Home
About Us
Our Services
New Patients
Forms & Policies
Medical Resources
   Emergencies
   Medical Conditions
      Abdominal Pain, Recurrent
      Acne
      Acute Ear Infections and Your Child
      Acute Lymphoblastic Leukemia
      Acute Otitis Media
      Acute Strep Throat
      Addison
      ADHD and Your School-aged Child
      AIDS/HIV
      Allergies in Children
      Anaphylaxis
      Anemia and Your Young Child
      Anesthesia and Your Child
      Ankle Sprain Treatment (Care of the Young Athlete)
      Antibiotics and Your Child
      Anxiety
      Appendicitis
      Asthma
      Asthma and Exercise (Care of the Young Athlete)
      Asthma and Your Child
      Asthma Triggers
      Atopic Dermatitis (Eczema)
      Attention-Deficit Hyperactivity Disorder
      Attention-Deficit Hyperactivity Disorder (ADHD)
      Breast Enlargement, Premature
      Breath-Holding Spells
      Bronchiolitis
      Bronchiolitis and Your Young Child
      Care of the Premature Infant
      Celiac Disease
      Chickenpox
      Chickenpox Immunization
      Chickenpox Vaccine, The
      Coarctation of the Aorta
      Colds
      Common Childhood Infections
      Congenital Hip Dysplasia
      Constipation
      Constipation and Your Child
      Coxsackie A16
      Croup
      Croup and Your Young Child
      Croup: When Your Child Needs Hospital Care
      Crying and Your Baby: How to Calm a Fussy or Colicky Baby
      Cyclic Vomiting Syndrome (CVS)
      Depression
      Developmental Dysplasia of the Hip
      Diabetic Mother, Infant of
      Diaper Rash
      Diarrhea and Dehydration
      Diarrhea, Vomiting, and Water Loss (Dehydration)
      Ear Infection
      Ear Infections
      Eating Disorders
      Eczema
      Eczema (Atopic Dermatitis)
      Enlarged Lymph Nodes
      Erythema Multiforme
      Eye Problems Related to Headache
      Febrile Seizure
      Febrile Seizures
      Fetal Alcohol Syndrome
      Fever
      Fever and Your Child
      Fifth Disease
      Fifth Disease (Erythema Infectiosum)
      Flu
      Flu, The
      Food Allergies and Your Child
      Food Born Illnesses
      Fragile X Syndrome
      Gastroenteritis, Viral
      Gastroesophageal Reflux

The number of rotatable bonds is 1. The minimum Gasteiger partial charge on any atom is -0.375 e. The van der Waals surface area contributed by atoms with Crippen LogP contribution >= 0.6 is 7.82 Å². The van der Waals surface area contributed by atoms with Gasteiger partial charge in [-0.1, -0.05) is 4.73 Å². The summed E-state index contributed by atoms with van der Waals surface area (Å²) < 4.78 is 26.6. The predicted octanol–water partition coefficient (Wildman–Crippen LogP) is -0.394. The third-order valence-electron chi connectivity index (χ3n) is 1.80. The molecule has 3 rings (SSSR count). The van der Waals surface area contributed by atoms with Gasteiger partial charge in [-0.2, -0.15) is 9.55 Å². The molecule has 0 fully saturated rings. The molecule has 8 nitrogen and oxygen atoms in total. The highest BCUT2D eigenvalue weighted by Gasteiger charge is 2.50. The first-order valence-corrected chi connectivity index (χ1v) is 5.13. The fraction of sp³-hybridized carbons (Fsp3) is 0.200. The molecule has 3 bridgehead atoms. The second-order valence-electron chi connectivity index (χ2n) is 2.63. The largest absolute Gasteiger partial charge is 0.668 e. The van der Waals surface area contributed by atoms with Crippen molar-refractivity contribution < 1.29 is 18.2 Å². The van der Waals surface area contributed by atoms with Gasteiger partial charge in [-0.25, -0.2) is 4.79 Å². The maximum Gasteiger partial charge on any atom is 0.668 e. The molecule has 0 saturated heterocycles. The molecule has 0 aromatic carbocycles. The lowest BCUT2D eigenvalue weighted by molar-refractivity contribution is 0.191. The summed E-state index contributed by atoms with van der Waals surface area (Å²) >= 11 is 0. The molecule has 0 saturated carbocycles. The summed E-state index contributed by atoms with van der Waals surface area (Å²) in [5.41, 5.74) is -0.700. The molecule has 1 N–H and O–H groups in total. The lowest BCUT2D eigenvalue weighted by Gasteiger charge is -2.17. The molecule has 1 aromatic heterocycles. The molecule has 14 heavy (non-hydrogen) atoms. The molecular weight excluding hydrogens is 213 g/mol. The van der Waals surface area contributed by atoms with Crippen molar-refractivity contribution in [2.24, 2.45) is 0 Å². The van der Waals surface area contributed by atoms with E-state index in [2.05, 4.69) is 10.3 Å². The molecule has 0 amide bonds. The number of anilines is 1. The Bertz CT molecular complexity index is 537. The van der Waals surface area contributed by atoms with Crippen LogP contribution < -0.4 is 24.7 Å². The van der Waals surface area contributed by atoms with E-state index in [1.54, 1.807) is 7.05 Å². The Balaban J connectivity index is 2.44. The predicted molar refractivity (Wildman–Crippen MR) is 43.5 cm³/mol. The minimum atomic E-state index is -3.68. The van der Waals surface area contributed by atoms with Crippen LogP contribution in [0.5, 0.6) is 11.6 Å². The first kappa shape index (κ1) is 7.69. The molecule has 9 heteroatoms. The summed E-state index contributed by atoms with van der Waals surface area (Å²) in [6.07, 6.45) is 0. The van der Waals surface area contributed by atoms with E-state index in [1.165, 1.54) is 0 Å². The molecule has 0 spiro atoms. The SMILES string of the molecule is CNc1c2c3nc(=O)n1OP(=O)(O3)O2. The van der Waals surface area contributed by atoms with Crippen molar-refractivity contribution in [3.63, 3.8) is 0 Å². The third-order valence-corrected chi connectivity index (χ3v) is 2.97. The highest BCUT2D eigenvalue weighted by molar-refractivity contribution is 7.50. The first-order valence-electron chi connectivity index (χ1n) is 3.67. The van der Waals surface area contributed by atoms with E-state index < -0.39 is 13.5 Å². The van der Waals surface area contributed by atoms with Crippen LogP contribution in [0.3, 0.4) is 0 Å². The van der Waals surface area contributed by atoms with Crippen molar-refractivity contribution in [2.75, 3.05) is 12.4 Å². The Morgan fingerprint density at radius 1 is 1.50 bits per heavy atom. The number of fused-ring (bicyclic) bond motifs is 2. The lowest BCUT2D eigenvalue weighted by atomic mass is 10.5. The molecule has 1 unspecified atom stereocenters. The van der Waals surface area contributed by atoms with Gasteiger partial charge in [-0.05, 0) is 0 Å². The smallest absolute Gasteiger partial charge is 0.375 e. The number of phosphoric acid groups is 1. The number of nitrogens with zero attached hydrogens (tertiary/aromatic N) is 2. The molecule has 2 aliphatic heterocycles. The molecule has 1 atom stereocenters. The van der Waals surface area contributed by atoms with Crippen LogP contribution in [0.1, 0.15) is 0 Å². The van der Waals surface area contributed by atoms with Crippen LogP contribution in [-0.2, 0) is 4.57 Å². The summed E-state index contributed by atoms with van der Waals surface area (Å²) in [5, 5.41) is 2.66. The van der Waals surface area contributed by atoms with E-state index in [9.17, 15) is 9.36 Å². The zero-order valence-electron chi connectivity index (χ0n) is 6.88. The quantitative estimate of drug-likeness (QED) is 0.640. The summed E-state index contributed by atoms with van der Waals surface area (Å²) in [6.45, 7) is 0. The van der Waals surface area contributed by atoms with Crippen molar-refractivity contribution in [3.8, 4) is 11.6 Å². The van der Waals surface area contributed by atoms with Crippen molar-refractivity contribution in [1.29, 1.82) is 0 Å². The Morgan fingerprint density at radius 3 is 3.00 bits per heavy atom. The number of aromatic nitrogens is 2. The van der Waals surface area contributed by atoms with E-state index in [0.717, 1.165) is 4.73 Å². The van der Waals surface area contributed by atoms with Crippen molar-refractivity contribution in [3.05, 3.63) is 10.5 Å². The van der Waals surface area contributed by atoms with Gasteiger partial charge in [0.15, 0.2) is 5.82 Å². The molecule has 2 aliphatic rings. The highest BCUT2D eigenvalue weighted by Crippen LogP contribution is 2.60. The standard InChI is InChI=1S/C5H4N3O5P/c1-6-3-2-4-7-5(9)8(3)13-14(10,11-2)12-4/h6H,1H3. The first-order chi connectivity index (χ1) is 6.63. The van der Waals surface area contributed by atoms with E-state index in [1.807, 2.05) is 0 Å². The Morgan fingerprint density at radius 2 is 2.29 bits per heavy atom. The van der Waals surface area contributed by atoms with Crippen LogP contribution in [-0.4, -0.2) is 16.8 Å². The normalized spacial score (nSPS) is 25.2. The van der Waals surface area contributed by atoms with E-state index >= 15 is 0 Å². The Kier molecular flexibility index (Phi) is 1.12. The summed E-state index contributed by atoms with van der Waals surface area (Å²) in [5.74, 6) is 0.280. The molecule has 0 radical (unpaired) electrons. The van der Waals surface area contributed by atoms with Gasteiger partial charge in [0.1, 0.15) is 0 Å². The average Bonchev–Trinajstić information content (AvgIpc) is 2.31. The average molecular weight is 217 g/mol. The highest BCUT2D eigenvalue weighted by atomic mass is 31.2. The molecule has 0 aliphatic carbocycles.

Giardiasis
      Guide to Children's Dental Health, A
      Hand Foot and Mouth
      Hand-Foot-and-Mouth Disease
      Head Lice
      Headache Related to Eye Problems
      Hemangioma
      Hepatitis A
      Hepatitis A Immunization
      Hepatitis B
      Hepatitis B Immunization
      Hepatitis C
      Hib Immunization
      High Blood Pressure
      Hip Dysplasia (Developmental Dysplasia of the Hip)
      HIV/AIDS
      How to Take Your Child's Temperature?
      Hyperactivity
      Hypertension
      Hypothyroidism
      Immunization
      Infant of a Diabetic Mother
      Infectious Mononucleosis
      Influenza Immunization
      Influenza-Seasonal
      Inhaled and Intranasal Corticosteroids and Your Child
      Kawasaki Syndrome
      Language Development in Young Children
      Lead Poisoning
      Leukemia
      Lung Hypoplasia
      Lyme Disease
      Lymphadenopathy
      Measles
      Mental Health
      Middle Ear Fluid and Your Child
      MMR Immunization
      Molluscum Contagiosum
      Mumps
      Obesity in Childhood
      Osgood-Schlatter Disease
      Otitis Media, Acute
      Pneumococcal Conjugate Immunization
      Pneumonia and Your Child
      Polio Immunization
      Premature Thelarche
      Prematurity
      Prematurity, Retinopathy of
      Pulmonary Hypertension
      Pulmonary Hypertension (PPH & SPH)
      Retinopathy of Prematurity
      Rheumatic Fever, Acute
      Ringworm (Tinea)
      Roseola
      Rotavirus
      Rubella (German Measles)
      Safety of Blood Transfusions
      Scabies
      Seasonal Influenza (Flu) 2014–2015
      Separation Anxiety
      Sinusitis
      Sinusitis and Your Child
      Sleep Apnea and Your Child
      Smoking
      Speech Development in Young Children
      Stevens-Johnson Syndrome
      Strep Throat
      Strep Throat-Acute
      Strep Throat-Recurrent
      Stuttering and the Young Child
      Swine Flu
      Swine Flu (H1N1) FAQ
      Swine Flu (H1N1) Vaccine
      Swollen Glands
      Tattoos
      Tear Duct, Blocked
      Tetralogy of Fallot
      Thyroid Problems
      Tinea (ringworm infection)